Our use of plants to produce food is, perhaps, the most central element of the human connection to this green planet. Since the earliest of farmers, 10,000 years ago, humans have sought to (subconsciously at first and then, more and more, consciously) select for plant types and varieties which gave the most fruits, tastiest tubers or most stable yields. Now, we’ve got more powerful tools at our disposal for plant breeding, but the basic process is essentially the same – select the best plant from this year’s crop and grow its seed next year.

But growing plants for food is just one of the ways in which we utilise them in the modern world. The ancient Egyptians once chewed willow bark to reduce fever and headaches. Now we know that the bark of willow contains the active ingredients of aspirin. More recently, a chemical derived from daffodils has been used to treat Alzheimer’s disease and cancers have been treated with the medicine taxol, derived from the yew tree. Plants are also gaining attention as “edible vaccines”, where vaccines for diseases like HIV could be produced in a plant that might also act as a delivery vehicle.
The Irish government seem to recognise the importance of plants to Ireland’s economy. If we look at the 2012 Action Plan for Jobs, sectors highlighted for potential job creation include the “Green Economy” and “Agri-food production”.  Both of these sectors have plants at their centre. Tourism – another sector flagged for growth – also relies heavily on Ireland’s natural landscape and our native flora.

Taken together with the fisheries sector, the agri-food industry in Ireland directly employs about 150,000 people and represents about 60 per cent of manufacturing exports by Irish firms. Our success in this area is hinged on plants, whether as crops grown for direct consumption, as raw materials for other products or as animal feed for the meat and dairy sectors. In recent years our reliance on plants within the agri-food sector was emphasised by the fodder crisis. A longer than usual winter meant reduced grass growth and a need to provide an alternative food source for Ireland’s more than 6 million cattle. As the effects of climate change become more obvious on our weather patterns, this type of event may become more common.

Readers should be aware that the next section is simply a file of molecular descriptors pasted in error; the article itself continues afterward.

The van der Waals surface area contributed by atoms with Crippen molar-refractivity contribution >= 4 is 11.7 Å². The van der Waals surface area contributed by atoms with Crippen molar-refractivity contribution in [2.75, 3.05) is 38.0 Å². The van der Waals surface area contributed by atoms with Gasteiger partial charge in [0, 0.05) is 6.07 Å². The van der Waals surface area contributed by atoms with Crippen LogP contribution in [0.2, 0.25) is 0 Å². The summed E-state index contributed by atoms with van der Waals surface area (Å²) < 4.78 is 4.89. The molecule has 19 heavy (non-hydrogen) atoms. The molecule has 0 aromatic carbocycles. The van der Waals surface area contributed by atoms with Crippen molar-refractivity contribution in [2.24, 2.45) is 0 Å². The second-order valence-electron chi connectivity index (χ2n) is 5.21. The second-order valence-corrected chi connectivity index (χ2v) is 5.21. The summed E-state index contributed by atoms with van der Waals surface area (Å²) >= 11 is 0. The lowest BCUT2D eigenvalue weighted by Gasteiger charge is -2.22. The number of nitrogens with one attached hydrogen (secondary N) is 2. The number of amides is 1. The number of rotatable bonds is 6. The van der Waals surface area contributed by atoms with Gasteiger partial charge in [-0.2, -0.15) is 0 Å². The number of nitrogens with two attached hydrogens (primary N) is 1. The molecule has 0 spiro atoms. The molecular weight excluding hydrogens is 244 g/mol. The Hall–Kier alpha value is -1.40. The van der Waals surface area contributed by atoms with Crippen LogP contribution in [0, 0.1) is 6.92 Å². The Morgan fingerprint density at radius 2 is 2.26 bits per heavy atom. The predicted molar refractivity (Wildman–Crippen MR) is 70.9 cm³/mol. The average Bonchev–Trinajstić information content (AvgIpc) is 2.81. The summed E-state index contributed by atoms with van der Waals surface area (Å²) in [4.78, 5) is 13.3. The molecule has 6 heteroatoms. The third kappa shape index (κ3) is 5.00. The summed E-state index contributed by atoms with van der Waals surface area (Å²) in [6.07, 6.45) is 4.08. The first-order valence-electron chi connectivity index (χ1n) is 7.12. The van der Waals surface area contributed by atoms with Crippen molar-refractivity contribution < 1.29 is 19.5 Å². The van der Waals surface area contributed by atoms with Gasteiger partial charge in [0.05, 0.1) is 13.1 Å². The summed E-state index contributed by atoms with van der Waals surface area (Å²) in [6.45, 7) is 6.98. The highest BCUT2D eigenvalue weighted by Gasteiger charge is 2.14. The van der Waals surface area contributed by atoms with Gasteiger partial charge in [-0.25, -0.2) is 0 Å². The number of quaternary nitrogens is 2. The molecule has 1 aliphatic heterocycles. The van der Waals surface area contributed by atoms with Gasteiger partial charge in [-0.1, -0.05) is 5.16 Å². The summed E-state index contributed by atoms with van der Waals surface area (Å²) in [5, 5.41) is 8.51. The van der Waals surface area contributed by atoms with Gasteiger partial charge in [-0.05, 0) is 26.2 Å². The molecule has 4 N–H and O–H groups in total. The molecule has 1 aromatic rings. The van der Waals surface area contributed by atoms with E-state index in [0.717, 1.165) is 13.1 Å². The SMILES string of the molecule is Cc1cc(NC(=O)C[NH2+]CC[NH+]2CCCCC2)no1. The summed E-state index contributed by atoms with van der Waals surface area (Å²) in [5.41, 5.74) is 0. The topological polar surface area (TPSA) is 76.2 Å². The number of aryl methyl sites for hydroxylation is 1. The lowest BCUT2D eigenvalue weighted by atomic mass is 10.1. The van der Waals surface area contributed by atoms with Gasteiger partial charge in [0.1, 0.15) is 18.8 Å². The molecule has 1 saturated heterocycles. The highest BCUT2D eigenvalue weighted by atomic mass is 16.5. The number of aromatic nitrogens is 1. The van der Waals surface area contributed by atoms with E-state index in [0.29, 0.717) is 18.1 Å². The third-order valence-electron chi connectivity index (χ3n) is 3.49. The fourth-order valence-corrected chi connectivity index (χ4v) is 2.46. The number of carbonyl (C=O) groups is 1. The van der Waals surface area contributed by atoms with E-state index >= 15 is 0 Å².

Perhaps then, the economic and societal importance of plants only becomes truly obvious when they fail us. Ireland’s history of famine due to late blight of potato in the mid 19th Century had profound effects on Irish population levels and social history.

As well as an economic impact, plants also have an aesthetic quality which makes them good things to have around. A number of studies have reported the mental and physical health benefits of being exposed to plants and green spaces in general. One study, from the Netherlands, looked at 10,000 people’s general health and compared it to the amount of green space in their neighbourhood. A clear trend emerged: people living in areas with more plants, on average, experienced less symptoms of ill-health and perceived their own health to be better.

In a classic study conducted in the US in the 1980s, patients in a hospital ward with a view of a natural setting, including trees and other plants, recovered more quickly from surgery and took less pain-killing medication than patients with a window view of a brick wall.

Rather than taking them for granted, the role plants play in our lives needs to be recalled. The Irish writer Jonathan Swift once wrote: “Whoever makes two ears of corn, or two blades of grass grow where only one grew before, deserves better of mankind, and does more essential service to his country than the whole race of politicians put together”. With apologies to our local and national representative, I’d have to agree with Swift.

This is an adapted version of a piece I first wrote for The Journal.

George Boole 200

Good news for those who have been following the George Boole/Grenville Place saga which I've covered here for some time

It now seems likely that the building will be saved and re-purposed for civic/educational uses as part of the Year of George Boole in 2015.

Further details about Boole and the celebrations next year can be found in the wonderful new website:

Sunday, August 17, 2014

John Philip Holland and Liscannor, Co. Clare

The town of Liscannor, Co. Clare is the birthplace of John Philip Holland, the Irishman who invented the modern submarine. More on JPH in this previous post.

On a recent visit to Liscannor it was possible to view at least three plaques in the town in honour of the famous scientist and engineer:

One near the church:

One on the main street:

and one marking his birthplace on Holland Street (formerly Castle Street):

There's also a JPH display at the spectacular Cliffs of Moher visitor centre featuring a model of one of his creations:

As if that wasn't enough, the town will unveil a further memorial (pictured below, under construction) on August 31st to mark 100 years since his John Philip Holland's death.

Possibly the most densely commemorated scientist in Ireland, and deservedly so!